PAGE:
Tigard would go on to get a degree in banking and finance from what became Oregon State University and went to work for U.S. Bank until 1940 when he took a leave of absence to join the U.S. Army Reserves, eventually fighting in North Africa and becoming part of the Fifth Army's invasion of Sicily and Palermo, Italy.
Returning home, he would spend more than 30 more years of his life with U.S. Bank, eventually working as the Tigard bank branch manager before retiring in 1971.
He had a lifelong interest in golf and played late into life at the Tualatin Country Club where he often caught moles for the groundskeepers.
"My swing's a little less strong, but I still putt pretty good if I can get on the green then I do alright," he told the Tigard/Tualatin Times during an interview in 2010. "I'm so old, and been a member so long, I don't pay dues out there anymore."
Tigard golfed until he was 103 when a broken leg sidelined him and he never returned to the game.
Meanwhile, his mole-hunting prowess was legendary with his son estimating his father trapped 700 moles during his lifetime. It was an achievement Curtis Tigard was proud of.
One day Worley said she mentioned to Tigard that she thought she had a mole in front of her home.
"He said, 'let's go and get him!'" recalled Worley.
The mole was never seen again but Worley joked to Tigard that it was because the moles "knew of your reputation and they took off."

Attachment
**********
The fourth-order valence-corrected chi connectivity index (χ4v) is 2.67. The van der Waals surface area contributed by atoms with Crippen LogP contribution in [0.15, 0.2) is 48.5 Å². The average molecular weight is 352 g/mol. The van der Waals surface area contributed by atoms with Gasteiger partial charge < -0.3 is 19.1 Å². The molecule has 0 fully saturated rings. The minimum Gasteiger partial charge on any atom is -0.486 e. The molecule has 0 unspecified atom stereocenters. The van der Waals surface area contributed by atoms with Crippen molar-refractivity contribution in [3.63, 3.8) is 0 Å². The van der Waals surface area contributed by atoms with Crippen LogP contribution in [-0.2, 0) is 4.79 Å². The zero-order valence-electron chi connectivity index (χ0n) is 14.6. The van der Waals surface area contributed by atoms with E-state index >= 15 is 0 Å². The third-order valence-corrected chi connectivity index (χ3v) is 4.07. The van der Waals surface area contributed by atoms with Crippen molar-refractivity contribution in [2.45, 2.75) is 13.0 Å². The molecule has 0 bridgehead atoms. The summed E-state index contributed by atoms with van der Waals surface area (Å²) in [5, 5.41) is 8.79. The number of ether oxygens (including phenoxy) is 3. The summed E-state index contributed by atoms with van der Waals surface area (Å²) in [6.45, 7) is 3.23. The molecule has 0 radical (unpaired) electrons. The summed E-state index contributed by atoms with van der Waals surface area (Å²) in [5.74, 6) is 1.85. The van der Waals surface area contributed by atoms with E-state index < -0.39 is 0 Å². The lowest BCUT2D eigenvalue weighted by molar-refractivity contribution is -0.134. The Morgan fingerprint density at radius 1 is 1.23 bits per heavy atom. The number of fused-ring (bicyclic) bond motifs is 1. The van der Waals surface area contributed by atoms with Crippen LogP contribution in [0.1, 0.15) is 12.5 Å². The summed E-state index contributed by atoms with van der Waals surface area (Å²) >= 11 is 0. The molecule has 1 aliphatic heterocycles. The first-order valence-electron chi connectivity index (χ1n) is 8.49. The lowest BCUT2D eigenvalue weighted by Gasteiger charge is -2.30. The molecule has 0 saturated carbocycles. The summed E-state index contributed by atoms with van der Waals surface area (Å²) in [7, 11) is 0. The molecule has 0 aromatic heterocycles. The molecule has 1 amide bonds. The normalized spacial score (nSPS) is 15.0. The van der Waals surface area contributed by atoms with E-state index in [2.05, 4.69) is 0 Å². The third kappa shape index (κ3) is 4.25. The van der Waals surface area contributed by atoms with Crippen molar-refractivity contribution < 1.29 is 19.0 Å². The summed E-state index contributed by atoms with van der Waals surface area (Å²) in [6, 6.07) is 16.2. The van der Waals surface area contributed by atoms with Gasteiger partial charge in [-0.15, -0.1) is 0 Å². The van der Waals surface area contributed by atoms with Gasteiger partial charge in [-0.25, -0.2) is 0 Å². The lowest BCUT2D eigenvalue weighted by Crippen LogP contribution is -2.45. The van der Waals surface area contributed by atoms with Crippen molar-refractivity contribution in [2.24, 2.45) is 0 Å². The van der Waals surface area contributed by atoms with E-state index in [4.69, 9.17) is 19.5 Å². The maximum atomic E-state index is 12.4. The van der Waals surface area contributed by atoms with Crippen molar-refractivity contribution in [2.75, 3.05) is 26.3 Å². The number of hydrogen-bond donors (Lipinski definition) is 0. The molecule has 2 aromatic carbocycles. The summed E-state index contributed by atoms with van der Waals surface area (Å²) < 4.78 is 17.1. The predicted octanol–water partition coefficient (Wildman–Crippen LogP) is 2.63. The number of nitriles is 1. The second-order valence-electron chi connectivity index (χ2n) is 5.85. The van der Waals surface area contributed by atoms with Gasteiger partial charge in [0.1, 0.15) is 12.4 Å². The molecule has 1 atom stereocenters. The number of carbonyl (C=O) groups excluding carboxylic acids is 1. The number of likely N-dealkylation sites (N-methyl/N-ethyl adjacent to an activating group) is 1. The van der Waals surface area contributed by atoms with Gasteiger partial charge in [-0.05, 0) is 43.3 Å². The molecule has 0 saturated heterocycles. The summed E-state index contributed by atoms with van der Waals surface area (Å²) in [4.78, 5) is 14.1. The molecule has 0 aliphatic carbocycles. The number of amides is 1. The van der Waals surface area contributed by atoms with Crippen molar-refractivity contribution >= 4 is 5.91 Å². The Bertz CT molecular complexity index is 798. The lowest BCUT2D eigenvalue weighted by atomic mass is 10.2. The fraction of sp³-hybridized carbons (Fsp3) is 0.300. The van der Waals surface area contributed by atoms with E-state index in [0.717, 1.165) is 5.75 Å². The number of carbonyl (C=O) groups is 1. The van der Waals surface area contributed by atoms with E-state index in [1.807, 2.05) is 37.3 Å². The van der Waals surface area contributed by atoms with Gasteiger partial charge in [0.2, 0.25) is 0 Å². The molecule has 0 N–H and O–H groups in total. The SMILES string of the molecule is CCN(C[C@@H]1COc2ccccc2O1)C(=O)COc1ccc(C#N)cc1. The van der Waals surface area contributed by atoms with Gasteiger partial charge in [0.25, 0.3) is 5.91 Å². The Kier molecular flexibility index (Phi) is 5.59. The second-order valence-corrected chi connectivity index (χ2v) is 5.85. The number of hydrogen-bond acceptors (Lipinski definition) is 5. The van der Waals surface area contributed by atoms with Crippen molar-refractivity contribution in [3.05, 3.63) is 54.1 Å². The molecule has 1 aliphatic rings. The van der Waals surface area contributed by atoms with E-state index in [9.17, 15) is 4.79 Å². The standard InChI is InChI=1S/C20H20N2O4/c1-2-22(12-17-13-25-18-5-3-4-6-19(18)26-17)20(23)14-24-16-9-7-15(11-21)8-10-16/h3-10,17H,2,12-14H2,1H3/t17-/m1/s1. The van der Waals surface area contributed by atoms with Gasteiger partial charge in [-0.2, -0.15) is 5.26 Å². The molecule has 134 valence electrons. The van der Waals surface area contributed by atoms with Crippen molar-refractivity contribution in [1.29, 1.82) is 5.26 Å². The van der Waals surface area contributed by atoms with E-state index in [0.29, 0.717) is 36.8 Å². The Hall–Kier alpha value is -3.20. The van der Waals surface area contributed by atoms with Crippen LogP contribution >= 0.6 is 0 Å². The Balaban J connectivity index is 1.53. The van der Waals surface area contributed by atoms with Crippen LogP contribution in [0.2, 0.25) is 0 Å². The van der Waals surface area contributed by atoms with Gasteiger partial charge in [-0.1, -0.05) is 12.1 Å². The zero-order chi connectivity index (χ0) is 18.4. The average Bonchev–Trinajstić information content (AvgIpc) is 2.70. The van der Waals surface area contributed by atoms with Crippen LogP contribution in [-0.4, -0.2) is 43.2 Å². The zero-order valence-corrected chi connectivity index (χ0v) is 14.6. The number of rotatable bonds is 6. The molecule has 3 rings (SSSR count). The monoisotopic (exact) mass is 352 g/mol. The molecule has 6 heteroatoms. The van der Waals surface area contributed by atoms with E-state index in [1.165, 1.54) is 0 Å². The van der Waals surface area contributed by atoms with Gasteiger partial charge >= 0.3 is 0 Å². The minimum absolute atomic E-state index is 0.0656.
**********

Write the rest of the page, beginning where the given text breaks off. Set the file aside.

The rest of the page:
Mayor Cook said that several years ago when he would visit his late mother in a local care facility, he would also pop in to see Curtis Tigard, who was re-cooperating from a broken hip in the same facility.
The mayor said he was somewhat surprised by a "Do Not Enter" sign on the door of the normally friendly Tigard's room. When Cook asked a nurse about the sign, she said it was simply "because everybody brings him food and he's on a strict diet."
Margaret Barnes, Tigard Public Library director said she was saddened by Tigard's passing, stressing he was supportive of the library throughout the years, speaking during its grand opening in 2004.
"He spoke about his sister's dedication to education and called the library a stepping stone for an educated society," Barnes wrote in a news release. "He consulted with us when we created the Grace Tigard Houghton Reading Room with a bequest from his sister. He was committed to developing a room that paid tribute to his sister. Curtis was a true friend of the library and we will always value his contribution to it."
In addition to his son, David, Tigard is survived by two grandsons, Charles and William.
In addition to his son, David and wife, Sandra, Tigard is survived by grandsons, Charles and wife, Lynn of Oregon City, and Will and wife, Sandy, of Federal Way, Wash.Meanwhile, donations may be made to Cook Park in care of the City of Tigard.
Meanwhile, the historical association's Worley said she will likely now take down the two dying walnut trees in her yard, something she couldn't do before.
"I kept them up for Curtis," she said.
(Additional information comes from the Tigard Historical Association and interviews by former Tigard/Tualatin Times reporter Geoff Pursinger.)